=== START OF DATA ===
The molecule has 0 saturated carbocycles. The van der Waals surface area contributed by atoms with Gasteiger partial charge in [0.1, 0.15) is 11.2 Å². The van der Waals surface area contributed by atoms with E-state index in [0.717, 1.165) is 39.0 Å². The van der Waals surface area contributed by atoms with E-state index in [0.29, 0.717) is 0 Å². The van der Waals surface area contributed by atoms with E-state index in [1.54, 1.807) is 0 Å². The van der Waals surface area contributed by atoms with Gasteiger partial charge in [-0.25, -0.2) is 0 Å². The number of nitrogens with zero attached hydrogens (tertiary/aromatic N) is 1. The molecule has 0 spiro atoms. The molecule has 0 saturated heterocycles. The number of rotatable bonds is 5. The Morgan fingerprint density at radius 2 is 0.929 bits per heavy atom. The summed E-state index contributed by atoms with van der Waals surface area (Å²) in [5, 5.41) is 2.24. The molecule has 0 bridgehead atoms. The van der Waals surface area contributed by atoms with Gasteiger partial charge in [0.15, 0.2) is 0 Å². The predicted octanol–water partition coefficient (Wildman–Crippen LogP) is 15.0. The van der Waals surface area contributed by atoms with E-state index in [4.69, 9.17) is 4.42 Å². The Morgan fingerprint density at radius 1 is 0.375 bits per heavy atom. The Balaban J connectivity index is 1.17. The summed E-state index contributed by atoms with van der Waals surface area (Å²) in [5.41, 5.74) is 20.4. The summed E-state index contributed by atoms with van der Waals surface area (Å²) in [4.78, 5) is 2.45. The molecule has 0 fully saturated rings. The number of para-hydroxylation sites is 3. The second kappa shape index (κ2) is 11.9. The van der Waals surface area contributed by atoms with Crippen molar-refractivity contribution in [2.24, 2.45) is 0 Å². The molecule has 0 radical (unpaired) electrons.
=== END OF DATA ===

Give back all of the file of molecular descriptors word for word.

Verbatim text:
The molecule has 0 saturated carbocycles. The van der Waals surface area contributed by atoms with Gasteiger partial charge in [0.1, 0.15) is 11.2 Å². The van der Waals surface area contributed by atoms with E-state index in [0.717, 1.165) is 39.0 Å². The van der Waals surface area contributed by atoms with E-state index in [0.29, 0.717) is 0 Å². The van der Waals surface area contributed by atoms with E-state index in [1.54, 1.807) is 0 Å². The van der Waals surface area contributed by atoms with Gasteiger partial charge in [-0.25, -0.2) is 0 Å². The number of nitrogens with zero attached hydrogens (tertiary/aromatic N) is 1. The molecule has 0 spiro atoms. The molecule has 0 saturated heterocycles. The number of rotatable bonds is 5. The Morgan fingerprint density at radius 2 is 0.929 bits per heavy atom. The summed E-state index contributed by atoms with van der Waals surface area (Å²) in [5, 5.41) is 2.24. The molecule has 0 bridgehead atoms. The van der Waals surface area contributed by atoms with Gasteiger partial charge in [0.15, 0.2) is 0 Å². The predicted octanol–water partition coefficient (Wildman–Crippen LogP) is 15.0. The van der Waals surface area contributed by atoms with E-state index in [4.69, 9.17) is 4.42 Å². The Morgan fingerprint density at radius 1 is 0.375 bits per heavy atom. The Balaban J connectivity index is 1.17. The summed E-state index contributed by atoms with van der Waals surface area (Å²) in [5.41, 5.74) is 20.4. The summed E-state index contributed by atoms with van der Waals surface area (Å²) in [4.78, 5) is 2.45. The molecule has 0 fully saturated rings. The number of para-hydroxylation sites is 3. The second kappa shape index (κ2) is 11.9. The van der Waals surface area contributed by atoms with Crippen molar-refractivity contribution in [2.24, 2.45) is 0 Å². The molecule has 0 radical (unpaired) electrons.